However, later in that second year I was assigned to co-lead a weeklong service trip to an orphanage in Thailand. The trip was a success, and much to my surprise, students starting talking about the deep impact that the week had made on them in terms that were transformative in nature. The sought-after power I had labored fruitlessly to realize in the classroom seemed, by comparison, tantalizingly within reach by the relatively simple task of taking students to play with orphans for a week.

More than 20 years later, I still believe, and 2013-03-05 13.24.52my research has confirmed, that first-hand experiences are powerful teachers, and in all my classes I strive to give students out-of-the-classroom experiences. In Humanities I in Action we have approximately 10 out-of-the-classroom experiences throughout the year, including a 4-day trip to an orphanage in China.

The biggest change between those first experiences on Interim and what I do presently is that today I attempt to link these experiences to the curriculum. Whereas community service, like I did in Thailand on that first trip, seemed eye-opening to many students, the inclusion of service in the context of study about urgent contemporary issues, what is called service learning, began to yield a stronger transformative effect among students – what I had been seeking all along as a young teacher. This is why I am so committed to this dynamic of in-class study linked to out-of-class experiences.

4. Create a Sense of Class Community

Even years after teaching students in Humanities I in Action, I receive genuine, and sometimes even excited smiles, from students as we pass through the halls. This happiness at seeing each other again comes from the authentic sense of community that can be fostered in social conscience courses. We study purposely and experience service together as a class. The memories are imprinted not just on individuals, but on the whole class. This social dynamic emerged as an important facilitator of learning in my research. In particular, I have felt that because the material of the course is so personally challenging (e.g., human nature, genocide, environmental destruction, etc.), and at times even depressing, it is the sense of community that often carries students through the difficult topics. Here is a comment (from a project Jasmine and Jenn below did some years ago) that illustrate this theme:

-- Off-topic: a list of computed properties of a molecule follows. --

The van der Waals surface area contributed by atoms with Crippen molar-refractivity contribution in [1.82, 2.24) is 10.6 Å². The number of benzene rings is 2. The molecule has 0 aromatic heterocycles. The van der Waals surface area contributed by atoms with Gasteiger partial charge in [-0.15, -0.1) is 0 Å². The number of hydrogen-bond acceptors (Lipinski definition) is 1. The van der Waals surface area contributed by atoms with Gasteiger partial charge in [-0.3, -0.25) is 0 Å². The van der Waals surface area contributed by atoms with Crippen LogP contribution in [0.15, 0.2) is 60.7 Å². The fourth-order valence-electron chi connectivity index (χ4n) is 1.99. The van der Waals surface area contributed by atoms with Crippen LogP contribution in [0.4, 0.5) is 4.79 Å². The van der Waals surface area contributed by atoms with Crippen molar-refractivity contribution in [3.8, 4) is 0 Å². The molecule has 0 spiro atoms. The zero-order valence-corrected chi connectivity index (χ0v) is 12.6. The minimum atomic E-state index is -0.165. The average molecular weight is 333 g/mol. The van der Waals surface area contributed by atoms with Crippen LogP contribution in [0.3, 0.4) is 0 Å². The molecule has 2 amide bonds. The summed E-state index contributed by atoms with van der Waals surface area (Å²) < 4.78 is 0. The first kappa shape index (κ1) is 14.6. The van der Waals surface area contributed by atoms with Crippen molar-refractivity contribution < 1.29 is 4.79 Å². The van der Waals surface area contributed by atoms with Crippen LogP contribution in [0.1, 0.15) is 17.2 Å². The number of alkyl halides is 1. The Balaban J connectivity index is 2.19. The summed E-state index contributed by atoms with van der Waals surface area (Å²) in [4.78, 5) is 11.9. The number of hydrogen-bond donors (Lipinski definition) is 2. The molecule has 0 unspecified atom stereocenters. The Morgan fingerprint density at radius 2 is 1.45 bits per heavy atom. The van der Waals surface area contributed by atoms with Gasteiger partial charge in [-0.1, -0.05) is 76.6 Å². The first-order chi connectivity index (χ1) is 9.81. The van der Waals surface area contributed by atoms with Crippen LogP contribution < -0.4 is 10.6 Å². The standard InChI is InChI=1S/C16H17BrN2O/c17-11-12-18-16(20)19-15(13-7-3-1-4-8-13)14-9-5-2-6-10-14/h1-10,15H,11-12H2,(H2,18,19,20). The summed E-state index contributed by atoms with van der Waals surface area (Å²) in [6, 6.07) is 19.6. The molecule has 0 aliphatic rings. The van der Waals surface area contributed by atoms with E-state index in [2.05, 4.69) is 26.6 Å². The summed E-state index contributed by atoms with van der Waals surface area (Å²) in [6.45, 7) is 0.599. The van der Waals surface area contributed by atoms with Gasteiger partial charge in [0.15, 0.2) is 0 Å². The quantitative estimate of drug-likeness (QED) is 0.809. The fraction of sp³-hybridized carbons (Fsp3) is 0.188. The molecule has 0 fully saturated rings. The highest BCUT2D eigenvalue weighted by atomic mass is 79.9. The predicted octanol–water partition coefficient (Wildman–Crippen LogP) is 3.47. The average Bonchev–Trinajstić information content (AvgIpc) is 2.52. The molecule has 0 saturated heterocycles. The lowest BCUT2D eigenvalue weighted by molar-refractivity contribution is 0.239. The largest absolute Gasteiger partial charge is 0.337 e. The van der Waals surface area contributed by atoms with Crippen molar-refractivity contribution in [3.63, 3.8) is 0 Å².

jasmineMany of my friends who I’ve interviewed suggested that what makes Humanities I in Action different . . . than other classes was the classroom atmosphere and the bonding between classmates. The whole class was very tight-knit. I think this owes not only to the fact that we met every day and shared common experiences . . . but also the themes of the course itself . . . The reason we studied these materials and these social issues was because we are all part of the human family, so we should not ignore the sufferings of other people. This idea of interconnectedness and universal brotherhood was not just a theory; it emerged in our class full-fleshed and took a prominent role in our relationships. We actually lived out the concept of interconnectedness . . . Of all the classes I’ve taken these three years, my Humanities I in Action class was definitely the most united.